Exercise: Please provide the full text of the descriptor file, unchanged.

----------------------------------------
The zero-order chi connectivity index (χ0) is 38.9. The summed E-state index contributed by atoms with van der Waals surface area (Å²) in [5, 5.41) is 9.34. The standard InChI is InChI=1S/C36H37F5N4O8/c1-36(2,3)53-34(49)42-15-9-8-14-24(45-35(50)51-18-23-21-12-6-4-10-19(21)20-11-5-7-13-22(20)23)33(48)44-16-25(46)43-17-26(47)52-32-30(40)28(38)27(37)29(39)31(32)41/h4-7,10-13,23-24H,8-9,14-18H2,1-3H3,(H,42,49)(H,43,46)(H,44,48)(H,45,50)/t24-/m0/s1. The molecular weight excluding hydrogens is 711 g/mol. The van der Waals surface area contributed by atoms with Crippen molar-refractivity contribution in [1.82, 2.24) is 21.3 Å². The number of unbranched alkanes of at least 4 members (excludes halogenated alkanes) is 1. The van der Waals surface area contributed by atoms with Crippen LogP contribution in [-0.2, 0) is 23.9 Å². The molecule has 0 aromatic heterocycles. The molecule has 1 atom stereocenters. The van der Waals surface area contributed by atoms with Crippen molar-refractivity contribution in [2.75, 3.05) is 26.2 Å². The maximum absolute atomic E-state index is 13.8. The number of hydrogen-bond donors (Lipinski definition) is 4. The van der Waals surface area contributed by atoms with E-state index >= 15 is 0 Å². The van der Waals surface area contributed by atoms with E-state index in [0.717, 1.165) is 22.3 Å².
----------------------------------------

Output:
The zero-order chi connectivity index (χ0) is 38.9. The summed E-state index contributed by atoms with van der Waals surface area (Å²) in [5, 5.41) is 9.34. The standard InChI is InChI=1S/C36H37F5N4O8/c1-36(2,3)53-34(49)42-15-9-8-14-24(45-35(50)51-18-23-21-12-6-4-10-19(21)20-11-5-7-13-22(20)23)33(48)44-16-25(46)43-17-26(47)52-32-30(40)28(38)27(37)29(39)31(32)41/h4-7,10-13,23-24H,8-9,14-18H2,1-3H3,(H,42,49)(H,43,46)(H,44,48)(H,45,50)/t24-/m0/s1. The molecular weight excluding hydrogens is 711 g/mol. The van der Waals surface area contributed by atoms with Crippen molar-refractivity contribution in [1.82, 2.24) is 21.3 Å². The number of unbranched alkanes of at least 4 members (excludes halogenated alkanes) is 1. The van der Waals surface area contributed by atoms with Crippen LogP contribution in [-0.2, 0) is 23.9 Å². The molecule has 0 aromatic heterocycles. The molecule has 1 atom stereocenters. The van der Waals surface area contributed by atoms with Crippen molar-refractivity contribution in [2.75, 3.05) is 26.2 Å². The maximum absolute atomic E-state index is 13.8. The number of hydrogen-bond donors (Lipinski definition) is 4. The van der Waals surface area contributed by atoms with E-state index >= 15 is 0 Å². The van der Waals surface area contributed by atoms with E-state index in [0.717, 1.165) is 22.3 Å².